‘Just Say No’ to Savannah’s Proposed Smoking Ban, says IPCPR

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The International Premium Cigar & Pipe Retailers Association is urging smokers and non-smokers alike to ‘just say no’ to the Savannah City Council’s proposed smoking ban extension that would include virtually all workplaces, including smoke shops.

The International Premium Cigar & Pipe Retailers Association is urging smokers and non-smokers alike to ‘just say no’ to the Savannah City Council’s proposed smoking ban extension that would include virtually all workplaces, including smoke shops.

The second opportunity for comment on the issue will be at the Quarterly Town Hall Meeting to be held at 7 p.m. on Wednesday, July 28 in the Savannah Civic Center Ballroom. The proposal would eliminate current exemptions in the Georgia law by making all workplaces smoke-free. This includes all indoor and outdoor areas of bars, restaurants, private clubs and other businesses, including cigar stores and within 20 feet from the entrance to any such workplace.

“What no one needs is more of government telling people what they can and cannot do,” said Chris McCalla, legislative director of the IPCPR.

The IPCPR is an association of some 2,000 retailers and manufacturers of premium cigars, pipes, tobacco and accoutrements. These are, by and large, small, family businesses that have been passed on from generation to generation. According to McCalla, they do not represent what most people would classify as ‘big tobacco.’

“Our members hire neighborhood folks, pay all kinds of local, state and federal taxes, including taxes that fully support SCHIP – the State Children’s Health Insurance Program. Without tobacco taxes, SCHIP would disappear,” he said.

McCalla said that levels of secondhand smoke in virtually all working establishments are well within the safe standards set by the United States Department of Labor’s Occupational Safety and Health Administration. He also cited a paper funded by the Lung Association and published recently in the New England Journal of Medicine that puts the passive consumption of secondhand smoke at 0.009 cigarettes an hour in a bar and 0.001 at a bus stop.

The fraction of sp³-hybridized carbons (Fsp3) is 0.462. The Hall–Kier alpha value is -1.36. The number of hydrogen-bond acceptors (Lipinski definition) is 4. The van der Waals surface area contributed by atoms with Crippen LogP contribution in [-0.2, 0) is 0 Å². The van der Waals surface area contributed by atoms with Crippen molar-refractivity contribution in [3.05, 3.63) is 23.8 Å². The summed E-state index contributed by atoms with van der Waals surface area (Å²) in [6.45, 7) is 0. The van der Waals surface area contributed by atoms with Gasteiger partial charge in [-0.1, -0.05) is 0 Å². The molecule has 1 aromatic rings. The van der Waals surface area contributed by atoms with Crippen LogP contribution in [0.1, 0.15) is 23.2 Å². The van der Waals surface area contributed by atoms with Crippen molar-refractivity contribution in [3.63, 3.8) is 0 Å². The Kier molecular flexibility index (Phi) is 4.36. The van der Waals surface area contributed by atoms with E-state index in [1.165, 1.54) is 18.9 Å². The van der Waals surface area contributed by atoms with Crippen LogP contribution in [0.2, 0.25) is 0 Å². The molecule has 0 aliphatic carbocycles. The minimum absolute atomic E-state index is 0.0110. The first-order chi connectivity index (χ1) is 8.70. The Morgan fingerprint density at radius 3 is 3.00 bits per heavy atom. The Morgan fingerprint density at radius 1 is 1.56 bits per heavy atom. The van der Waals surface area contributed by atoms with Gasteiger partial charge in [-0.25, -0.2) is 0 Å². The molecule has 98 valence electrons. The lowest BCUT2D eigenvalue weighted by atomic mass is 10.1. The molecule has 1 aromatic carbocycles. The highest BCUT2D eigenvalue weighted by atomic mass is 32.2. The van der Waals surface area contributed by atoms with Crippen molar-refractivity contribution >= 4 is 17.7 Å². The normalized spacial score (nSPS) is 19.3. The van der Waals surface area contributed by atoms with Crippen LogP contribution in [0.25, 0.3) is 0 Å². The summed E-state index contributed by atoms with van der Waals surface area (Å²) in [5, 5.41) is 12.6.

“That means bartenders would get exposure to roughly 20 cigarettes per year which isn’t enough to do anyone any harm,” he said.

In addition to dismissing the overreaching claims against the impact of secondhand smoke, McCalla said legislative smoking bans tend to be unconstitutional and could lead to usurpation of civil rights.

“Jobs and businesses truly are at stake here, as well as the rights of business owners to declare whether or not smoking should be allowed in their establishments. If government was to declare no smoking in its facilities, then so be it. If a restaurant owner decides that his place of business will allow smoking, then that’s his right, as well. If patrons and potential employees don’t want to patronize a place that allows smoking, they have the right to go somewhere else,” he said.

McCalla urged all Savannah citizens, all Georgians and everyone else to attend the hearing or call the City Council at 912-651-6441 or the office of Mayor Otis Johnson at 912-651-6444 to voice their objection to the proposal.

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Tony Tortorici
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